AMY MAYER/IPR FILE PHOTO

Like many members of the U.S. Senate, Chuck Grassley hasn’t seen a draft of the bill to repeal the Affordable Care Act, or Obamacare. 

A group of Republican senators has been working on the legislation in closed meetings, and details of the bill are secret. This clandestineness has been criticized as it does not allow stakeholders or even other Senators, like Grassley, to comment on and possibly shape the legislation. 

Flickr / jess2284

Iowa ranks fifth nationally in overall child wellbeing in this year’s Annie E. Casey Foundation’s annual Kids Count Data Book. But there's still room for improvement.

As a senior associate and fiscal director for the Des Moines-based Child and Family Policy Center, Mike Crawford works with the Casey Foundation on its annual report. He says that while Iowa compares very well to other states, when Iowa is compared to itself the picture is less optimistic.

Flickr / John Mitchell

Over the long summer break, students can lose weeks of learning from the previous school year. But there are ways to keep kids engaged with reading and writing. 

Iowa State University's Emily Hayden, an assistant professor of literacy education, says the key is to make these activities not feel like school. Instead, parents should think outside the box and capitalize on a child’s interests. 

For example, if your kid likes being outside, get them a "science" notebook.

Flickr / David Wilson

A Muscatine mother of four who was born in Mexico will not be deported for breaking a state law. Prosecuting Martha Martinez for identity theft would have jeopardized her legal residency through the Deferred Action for Childhood Arrivals program.

Martinez came to Iowa from Mexico when she was 11 years old.  As a young adult she used a false identity to gain employment.

Flickr / Superb Colours

This is the first year fireworks can be sold in Iowa. So far there are 12 licensed retailers, though that number may grow to nearly 1,000. 

Retailers hypothetically were able to start selling bottle rockets, ground spinners and roman candles on June 1st. But since the bill was signed into law only last month, State Fire Marshal Jeff Quigle says it’s taken his office a bit of time to figure out the licensing process, which usually could take more than six months to create.

Sarah Boden / Iowa Public Radio

Vice President Mike Pence arrived by motorcycle to the third annual Roast and Ride in Iowa. Sen. Joni Ernst’s yearly fundraiser is a 49-mile motorcycle ride, followed by a barbecue meal and political speeches.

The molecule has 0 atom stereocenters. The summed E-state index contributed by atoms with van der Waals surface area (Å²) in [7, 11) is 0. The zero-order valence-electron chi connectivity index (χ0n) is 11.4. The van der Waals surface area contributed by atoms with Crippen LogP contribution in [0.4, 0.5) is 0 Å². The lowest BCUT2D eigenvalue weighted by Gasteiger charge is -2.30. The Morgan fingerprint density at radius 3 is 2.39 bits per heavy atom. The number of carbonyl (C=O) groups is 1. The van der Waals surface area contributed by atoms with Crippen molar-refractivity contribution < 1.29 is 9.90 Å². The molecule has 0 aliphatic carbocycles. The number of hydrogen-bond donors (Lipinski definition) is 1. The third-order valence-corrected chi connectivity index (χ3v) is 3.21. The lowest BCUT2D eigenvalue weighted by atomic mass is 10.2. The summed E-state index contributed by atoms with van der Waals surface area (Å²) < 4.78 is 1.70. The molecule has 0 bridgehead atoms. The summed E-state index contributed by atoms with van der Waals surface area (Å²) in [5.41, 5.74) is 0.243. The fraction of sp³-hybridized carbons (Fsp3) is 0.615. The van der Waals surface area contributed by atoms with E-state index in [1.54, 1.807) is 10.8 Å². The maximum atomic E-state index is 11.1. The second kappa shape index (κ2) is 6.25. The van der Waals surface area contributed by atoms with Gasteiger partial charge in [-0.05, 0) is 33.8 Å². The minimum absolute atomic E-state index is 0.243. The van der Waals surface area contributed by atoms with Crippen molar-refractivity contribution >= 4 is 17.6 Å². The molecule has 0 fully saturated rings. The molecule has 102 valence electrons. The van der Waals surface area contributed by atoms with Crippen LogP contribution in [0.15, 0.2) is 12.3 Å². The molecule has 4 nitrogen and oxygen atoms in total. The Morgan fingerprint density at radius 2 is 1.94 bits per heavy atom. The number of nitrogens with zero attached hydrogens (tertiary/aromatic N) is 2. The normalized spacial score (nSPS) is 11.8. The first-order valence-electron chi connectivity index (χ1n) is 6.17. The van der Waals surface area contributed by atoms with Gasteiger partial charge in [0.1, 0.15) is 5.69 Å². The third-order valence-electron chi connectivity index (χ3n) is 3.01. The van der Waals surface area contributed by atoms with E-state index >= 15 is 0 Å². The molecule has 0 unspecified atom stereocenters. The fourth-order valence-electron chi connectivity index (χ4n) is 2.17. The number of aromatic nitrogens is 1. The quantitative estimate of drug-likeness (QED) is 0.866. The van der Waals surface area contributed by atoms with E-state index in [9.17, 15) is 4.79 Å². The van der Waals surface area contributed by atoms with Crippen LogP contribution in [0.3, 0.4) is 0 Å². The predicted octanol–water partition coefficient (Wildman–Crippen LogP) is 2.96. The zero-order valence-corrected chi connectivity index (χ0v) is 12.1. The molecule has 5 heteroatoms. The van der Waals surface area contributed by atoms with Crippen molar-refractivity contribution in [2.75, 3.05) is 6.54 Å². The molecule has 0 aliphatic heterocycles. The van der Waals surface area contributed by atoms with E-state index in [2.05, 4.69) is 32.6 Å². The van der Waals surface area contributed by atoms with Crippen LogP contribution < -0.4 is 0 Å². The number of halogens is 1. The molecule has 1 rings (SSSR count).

While speaking to a friendly crowd, Pence didn't address any of the recent controversies surrounding the investigation into Russia's attempts to influence the 2016 election. Instead, he boasted of the administration’s accomplishments. 

grassley
Sarah Boden / Iowa Public Radio

Sen. Chuck Grassley held his second town hall this week at the Adair County Courthouse in Greenfield. Many attendees were unhappy when Iowa's senior senator wouldn't take a definitive position on issues surrounding Republican lawmakers' goal of repealing Obamacare.

Attendees asked Grassley if he would vote against a bill that would adversely affect people with pre-existing conditions, end essential health benefits, or increase the number of uninsured Americans. Grassley was also asked if he believed access to healthcare was a right.

Iowa Public Radio / John Pemble

In the basement of the State Historical Museum of Iowa there’s a box of hairless, 18-inch porcelain dolls. They each bear a passing likeness to Mrs. Billie Ray, the wife of Robert Ray, Iowa’s 38th governor.

“It looks like we have Billie Rays at least to last for another, just counting, so we got six, seven Billie Ray figures still that can be dressed as first ladies,” explains Leo Landis, Iowa’s state historian. 

Angel Jepsen

Due to declining enrollment, Wednesday is the final day of classes in the 56-year history of the Charter Oak-Ute High School. In September, most COU 9th through 12th graders will be attending classes in the neighboring district of Maple Valley-Anthon Oto. 

The change is not a consolidation, but rather a sharing agreement between the two far western Iowa districts.

USDA

In her address after being sworn in Wednesday, Governor Kim Reynolds highlighted the importance of high-speed internet being available in all parts of the state, regardless of a community's size and location. 

"A connected community means better jobs, safer communities, better education and a better quality of life," said the governor. "And it really is the expectation of our young people." 

A significant amount of money is likely needed to make this goal a reality in rural parts of the state.

Jon Pemble/IPR file

In a unanimous ruling, the Iowa Supreme Court says sentencing a juvenile to lifetime parole is not a cruel and unusual punishment.

When he was a 17-year-old, Bradley Graham committed statutory rape by having sex with a 13-year-old. In addition to incarceration, Graham was given a lifetime sentence of parole.